This article will discuss the best-performing currencies of 2022, which led the global trade, and how different currencies in the world fared compared to the US dollar, which is considered the base currency for many currency indices.
Why would anyone be interested in knowing the strongest currency in the world? Because the state of a currency says tons about a country’s economy and political situation and casts a strong prediction about how the next year will look for the country.
Moreover, it’s one of the best ways for an investor to judge whether investing in a particular country is safe.
In essence, if a country is safe, politically and economically stable, and takes measures to safe-guard and boost foreign exchange coming into the country, it will reflect positively upon the country’s legal tender.
At Nomad Capitalist, we keep an eye on everything that makes a country investment-friendly, including its currency. So, if you want to expand your investment portfolio or move your business offshore but are unsure about the destination, get in touch with us. We’ve helped thousands of HNWI clients diversify their assets by going where they’re treated best, and we would love to do the same for you.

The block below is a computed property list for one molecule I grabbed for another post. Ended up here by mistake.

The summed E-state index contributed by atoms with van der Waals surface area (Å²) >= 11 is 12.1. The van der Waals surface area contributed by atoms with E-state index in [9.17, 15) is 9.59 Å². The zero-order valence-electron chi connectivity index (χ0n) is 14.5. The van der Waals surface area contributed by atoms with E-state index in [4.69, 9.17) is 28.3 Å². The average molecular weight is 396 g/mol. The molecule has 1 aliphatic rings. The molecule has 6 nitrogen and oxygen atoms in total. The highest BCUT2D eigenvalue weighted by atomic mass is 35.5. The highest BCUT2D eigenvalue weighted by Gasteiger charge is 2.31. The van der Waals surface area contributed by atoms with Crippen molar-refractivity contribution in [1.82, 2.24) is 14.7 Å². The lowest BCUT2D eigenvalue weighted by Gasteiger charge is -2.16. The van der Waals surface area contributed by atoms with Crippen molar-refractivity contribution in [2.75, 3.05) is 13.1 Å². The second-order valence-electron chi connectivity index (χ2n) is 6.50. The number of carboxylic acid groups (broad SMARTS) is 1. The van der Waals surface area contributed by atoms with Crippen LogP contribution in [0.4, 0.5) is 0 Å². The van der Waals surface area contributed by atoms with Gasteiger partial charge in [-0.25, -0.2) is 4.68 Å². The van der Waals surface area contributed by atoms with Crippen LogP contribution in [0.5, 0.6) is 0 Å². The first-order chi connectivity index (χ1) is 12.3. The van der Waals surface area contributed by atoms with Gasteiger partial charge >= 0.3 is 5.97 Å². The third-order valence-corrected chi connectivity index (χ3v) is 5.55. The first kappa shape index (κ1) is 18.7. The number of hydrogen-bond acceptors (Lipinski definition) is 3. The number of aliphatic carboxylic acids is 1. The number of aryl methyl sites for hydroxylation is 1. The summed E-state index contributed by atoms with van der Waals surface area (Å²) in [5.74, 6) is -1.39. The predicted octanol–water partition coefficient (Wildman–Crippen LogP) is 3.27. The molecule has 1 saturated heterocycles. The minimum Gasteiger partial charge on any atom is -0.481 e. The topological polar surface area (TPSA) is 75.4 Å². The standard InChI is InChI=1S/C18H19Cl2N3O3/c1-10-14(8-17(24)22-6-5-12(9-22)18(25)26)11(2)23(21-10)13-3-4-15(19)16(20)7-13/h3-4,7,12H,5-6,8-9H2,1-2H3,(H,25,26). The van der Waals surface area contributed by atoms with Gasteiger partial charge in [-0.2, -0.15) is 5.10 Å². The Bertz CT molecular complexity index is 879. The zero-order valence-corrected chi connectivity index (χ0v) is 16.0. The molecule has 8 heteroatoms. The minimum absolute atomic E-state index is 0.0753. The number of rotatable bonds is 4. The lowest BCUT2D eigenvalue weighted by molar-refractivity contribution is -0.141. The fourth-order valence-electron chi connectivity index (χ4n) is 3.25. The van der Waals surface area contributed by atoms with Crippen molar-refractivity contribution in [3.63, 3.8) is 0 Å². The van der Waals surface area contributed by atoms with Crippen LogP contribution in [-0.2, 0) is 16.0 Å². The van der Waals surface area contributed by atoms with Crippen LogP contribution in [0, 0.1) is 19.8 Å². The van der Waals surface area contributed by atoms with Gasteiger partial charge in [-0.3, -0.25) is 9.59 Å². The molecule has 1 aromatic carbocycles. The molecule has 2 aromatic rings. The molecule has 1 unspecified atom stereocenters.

The Illusion of “Safe” Currencies
What comes to your mind when you think of a safe currency? The US dollar or the British Pound have historically been seen as stable, until history proved the notion of stability wrong.
Usually, when people think of the safest and most valuable currencies, they think of the west. But is that accurate? Well, for starters, the most valuable currency in the world right now is the Kuwaiti Dinar, a Middle Eastern legal tender.
Let’s take the example of the British Pound. It is not a weak currency by any measure but has experienced one of the worst periods of depreciation in 2022. The reason? Changing leaders (five prime ministers in six years!), a disastrous “mini-budget” and the ongoing backlash over Brexit, are just some of the contributory factors.
The west is slowly losing its stronghold across many domains. No currency is an island – all are under constant fluctuations, big or small, because of several influences. The western currencies aren’t immune to these changes either.